It must be close to a decade now since I made my first conscious pilgrimage. A journey to the Norfolk village of Walsingham. At that point I didn’t even know that pilgrimage was still a ‘thing’. I had read Chaucer’s The Wife of Bath at college. And we had debated the purpose for people making pilgrimages in the middle ages. But by the time I took those tentative steps. Barefoot towards the Slipper Chapel. I was about as far removed from mainstream religion as you could get. So, I was unaware of any modern practise and was surprised to find a thriving tradition.
In fact the purpose for that entire journey was about as far away from Christianity as you could get. So the destination raised more than a few eyebrows. It was the culmination of a prolonged and often confusing contact with a particular spirit. I am not entirely sure what her motivations were in asking me to light very specific numbers of candles in each of the shrines I came across. Other than perhaps to bankrupt me, because votive candles aren’t cheap. But in my heart I suspect it was to install into me what now appears to be a life long fascination with ‘the journey’. And how it is both an act of magick and of devotion that transcends religion.
Since then I have marvelled at the very beginnings of humanity. At the Cradle of Humankind in the Sterkfontein caves in South Africa I took time to honour my ancestors. I have fallen in love with Lugo a wonderful ancient city on the Camino Primitivo (the original way) heading towards Santiago. There I felt the power of the Great Mother Isis. I have travelled alone from the very Northern tip of France to the Sierra Nevadas in Spain in a personal journey of enlightenment. Left offerings to the Goddess Minerva in an ancient thermal spring. Performed rites to Hekate, Asteria and Perses under a meteor filled sky by a crystal mountain lake. I have followed my nose and communed with the spirits of place in Carnac. Rested on the nearby tumulus St Michel. Stretching my mind far out to sense Glastonbury Tor and St Michael’s Mount far away along the serpentine line.
In recent years the focus of my pilgrimages has been almost singular. The Isle of Yns Môn. I travel along the North Wales costal route, and key points along that journey have become like a mantra. The droning of my engine. The sound of my car tyres on the Tarmac beneath me. Acting like the Buddhist prayer wheels. Rumbling out to the universe my devotion to the landscape around me. And an Island that always feels like home.
So this weekend saw me rise early on a cold and positively wintry morning. With parts of the country caught in the grip of the ‘Beast from the East’ I was uncertain how many would join us in a Pilgrimage to meet the God Manawydan. An event which I helped to organise for members of The Anglesey Druid Order as one of their “Deity Days”. Manawydan is particularly close to my heart as he was the first male deity I ever felt a true connection with. He reminds me of my own foibles, fragilities and sometimes downright bloody mindedness. He also ensure that I never forget to claim my sovereignty. Nor does he fail me when I have a need for certain types of Magic. But that is another post for another day.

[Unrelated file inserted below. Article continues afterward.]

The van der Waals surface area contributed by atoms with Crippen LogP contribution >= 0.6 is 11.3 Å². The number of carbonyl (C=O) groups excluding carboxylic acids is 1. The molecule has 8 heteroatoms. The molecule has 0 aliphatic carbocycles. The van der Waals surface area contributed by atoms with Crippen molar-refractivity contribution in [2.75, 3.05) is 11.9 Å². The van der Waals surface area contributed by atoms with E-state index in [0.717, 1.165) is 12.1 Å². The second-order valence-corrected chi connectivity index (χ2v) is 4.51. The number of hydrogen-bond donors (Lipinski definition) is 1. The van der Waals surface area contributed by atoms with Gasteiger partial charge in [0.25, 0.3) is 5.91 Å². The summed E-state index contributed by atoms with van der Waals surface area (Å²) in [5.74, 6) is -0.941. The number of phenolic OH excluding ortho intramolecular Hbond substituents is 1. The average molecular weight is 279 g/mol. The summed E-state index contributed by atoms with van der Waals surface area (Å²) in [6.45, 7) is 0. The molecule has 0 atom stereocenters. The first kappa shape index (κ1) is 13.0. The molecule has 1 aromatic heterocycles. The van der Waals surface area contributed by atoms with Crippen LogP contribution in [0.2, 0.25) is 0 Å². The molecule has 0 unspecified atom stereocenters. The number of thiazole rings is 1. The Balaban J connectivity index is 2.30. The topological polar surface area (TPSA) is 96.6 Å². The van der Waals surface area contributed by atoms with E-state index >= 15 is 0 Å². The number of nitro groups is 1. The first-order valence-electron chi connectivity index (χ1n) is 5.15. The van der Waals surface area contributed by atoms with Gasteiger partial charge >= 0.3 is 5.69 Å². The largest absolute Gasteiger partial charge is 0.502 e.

We live in a results based world, where everybody talks in terms of where they went. What they achieved. What they hope to achieve. Always aiming for the final destination. Impatient to be anywhere but where they are right now. Of course I am not perfect and there are many ways in which I still live a thoroughly modern life. But when it comes to my Magick, my Spirituality, I try very hard to take time to enjoy the process. Therefore, my purpose of this day was not to ask him for anything for myself. Just to honour him with each step I took. To facilitate others coming to know him. And hopefully kindle a deeper connection with him.
His location in the Anglesey landscape is without dispute. His story, as we know it, starts with the marriage of Branwen in the 2nd Branch of the Mabinogi. The festivities taking place in the village of Aberffraw. Situated on the south western coastline of the Island. So it was pretty much a no brainer then to walk part of the famous costal path.
We started from Llyn Coron (Crown Lake), through the village and along the costal path to the ancient city on the headland at the mouth of the estuary. Along the route we contemplated his nature and how it might inform our own actions. We left offerings to him and to the house of Llŷr. And we ritualistically left behind us, in small cairns, representations of that which we felt stopped us embracing Manawydan’s qualities of Humility, Justice and Magic. Particularly in relation to claiming our own sovereignty.
My offering in the humility cairn was a handful of pure white dog whelk and cowrie shells which I always covet when I walk along the sea shore. I had been systematically ferreting them away as we walked. For that stretch of coast line is particularly rich. Treasures to bring home and add to my collection. It pained me greatly when I realised that I couldn’t get more humble than to give away a thing I prized in honour and recognition .
So imagine my joy later as we were clearing the beach of plastic when I was rewarded with the most beautiful, almost perfect Queen Scallop shell. A symbol which has become almost universally associated with the act of Pilgrimage thanks to the Camino de Santiago. In my mind a clear sign that Manawydan was pleased with our endeavours.
If you would like to know more about The Anglesey Druid Order and what they do you can find them here and here.